The Tempinis diaries

December 2, 2007

Dismantling the Quota System in Malaysian Universities

Filed under: education, malaysia — Tags: , , , , , — toru @ 2:21 pm

In my previous post, I blogged about how the quota system (in terms of student admissions and faculty promotions) is hurting the quality of Malaysian universities.  The most obvious solution to improve the standing of Malaysian universities would be to abolish the quota system practiced by the administration at all universities.  But is this even a realistic option?  My own feeling is that it is not.  Any Government Minister who dares to implement this would probably be ousted immediately.

So it there a solution to the current rut that we are stuck in?  Or are Malaysian universities destined to a continued downward slide?  I believe that there is a way out and a compromise solution.  While the Malay dominated electorate may not be able to stomach abolishing the quota system currently in place at all universities, perhaps it is possible to abolish the practice of the quota system at one university.  Let’s say University of Malaya is named an Apex University and is run primarily on merit in terms of student admissions and faculty promotions.   A less aggressive quota system can be put in place, let’s say 10 % in favour of Bumiputras.  Why do I think that this might work?  This is because it is ultimately in the Malays’ self-interest to have at least one internationally respected university in the country than having all universities in the country being at the bottom of the pile internationally.  At least, the Malay graduates and faculty who are from that university will be respected both locally and hopefully, internationally.  To my mind, it is foolish to have 60 % (I am just guessing and I might be way off the mark) of the student body being Malay if the degree conferred is not respected locally and internationally.  This actually harms the top 10 % of the Malays in the cohort because they are pulled down by the bottom 50 %.  Non-performing faculty (whether Malay, Chinese or Indian) members can also be slowly transferred to other universities to get rid of deadwood.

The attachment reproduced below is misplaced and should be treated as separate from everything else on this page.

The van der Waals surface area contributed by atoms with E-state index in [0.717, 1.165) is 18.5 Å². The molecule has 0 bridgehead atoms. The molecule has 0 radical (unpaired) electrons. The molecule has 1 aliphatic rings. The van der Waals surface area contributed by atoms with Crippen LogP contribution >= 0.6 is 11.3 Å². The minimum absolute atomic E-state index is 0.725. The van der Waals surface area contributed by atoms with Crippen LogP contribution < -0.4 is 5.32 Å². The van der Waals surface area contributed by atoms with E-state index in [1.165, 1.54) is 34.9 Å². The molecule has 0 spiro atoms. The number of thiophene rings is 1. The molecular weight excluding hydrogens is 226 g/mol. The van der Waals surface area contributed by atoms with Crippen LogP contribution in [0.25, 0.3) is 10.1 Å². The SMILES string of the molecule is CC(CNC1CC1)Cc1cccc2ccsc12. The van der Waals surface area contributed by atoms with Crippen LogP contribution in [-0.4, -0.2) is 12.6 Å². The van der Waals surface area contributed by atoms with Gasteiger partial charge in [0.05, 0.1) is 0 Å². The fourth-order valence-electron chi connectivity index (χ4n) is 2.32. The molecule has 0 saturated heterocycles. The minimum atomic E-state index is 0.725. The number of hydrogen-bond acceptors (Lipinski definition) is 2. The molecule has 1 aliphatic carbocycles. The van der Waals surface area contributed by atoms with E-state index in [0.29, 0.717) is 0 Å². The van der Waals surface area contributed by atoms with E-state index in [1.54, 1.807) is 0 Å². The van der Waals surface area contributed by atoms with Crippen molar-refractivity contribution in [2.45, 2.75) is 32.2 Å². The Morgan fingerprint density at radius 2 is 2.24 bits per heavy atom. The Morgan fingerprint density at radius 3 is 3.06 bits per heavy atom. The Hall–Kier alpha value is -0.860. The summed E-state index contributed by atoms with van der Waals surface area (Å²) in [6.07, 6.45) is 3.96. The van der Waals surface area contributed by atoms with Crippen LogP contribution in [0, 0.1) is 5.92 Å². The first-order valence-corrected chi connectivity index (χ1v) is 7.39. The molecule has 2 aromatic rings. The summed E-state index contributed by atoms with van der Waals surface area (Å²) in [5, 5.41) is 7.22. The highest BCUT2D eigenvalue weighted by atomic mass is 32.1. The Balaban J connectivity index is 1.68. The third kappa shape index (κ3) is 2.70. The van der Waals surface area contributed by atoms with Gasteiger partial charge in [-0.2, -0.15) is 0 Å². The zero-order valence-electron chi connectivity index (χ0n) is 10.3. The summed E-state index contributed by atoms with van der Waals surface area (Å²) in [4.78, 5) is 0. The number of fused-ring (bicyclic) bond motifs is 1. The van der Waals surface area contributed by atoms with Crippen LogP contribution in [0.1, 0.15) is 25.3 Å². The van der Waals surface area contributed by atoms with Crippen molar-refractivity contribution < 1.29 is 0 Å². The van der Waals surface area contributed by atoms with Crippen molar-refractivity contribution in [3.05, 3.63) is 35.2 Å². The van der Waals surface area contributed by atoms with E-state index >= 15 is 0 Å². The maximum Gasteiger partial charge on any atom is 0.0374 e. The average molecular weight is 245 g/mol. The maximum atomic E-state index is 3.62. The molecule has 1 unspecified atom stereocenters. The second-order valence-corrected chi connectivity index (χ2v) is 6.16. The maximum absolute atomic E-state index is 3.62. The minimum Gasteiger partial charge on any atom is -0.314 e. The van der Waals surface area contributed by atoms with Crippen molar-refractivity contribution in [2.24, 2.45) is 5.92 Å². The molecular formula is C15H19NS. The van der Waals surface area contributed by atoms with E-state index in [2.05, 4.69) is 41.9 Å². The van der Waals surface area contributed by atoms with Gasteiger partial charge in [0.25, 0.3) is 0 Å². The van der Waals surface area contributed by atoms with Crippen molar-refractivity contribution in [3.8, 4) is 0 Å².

Whether the Ministry of Higher Education is prepared to take any drastic measures to improve the quality of Malaysian universities remain to be seen.  It is quite evident that the state of universities in Malaysia is so dismal that something drastic needs to be done.  I am afraid that merely unveiling snazzy reports with fancy slogans will not do the trick.   



  1. the quota system has since been abolished for a meritocracy system. but even with the meritocracy system in place we don’t see much difference in the admission rate btw races.

    Comment by bobby — December 3, 2007 @ 1:56 am

  2. Bobby – I dont think the quota system has been replaced by meritocracy. There are still two admission tracks to universities – matriculation and stpm. And we know it is very difficult for non-Malays to get into matriculation programmes.

    Comment by tempinis — December 3, 2007 @ 2:43 pm

  3. it would be better for the author to reveal himself or herself, for students to cite them easily for their researches. Thank you.

    Comment by poo — April 13, 2010 @ 9:10 pm

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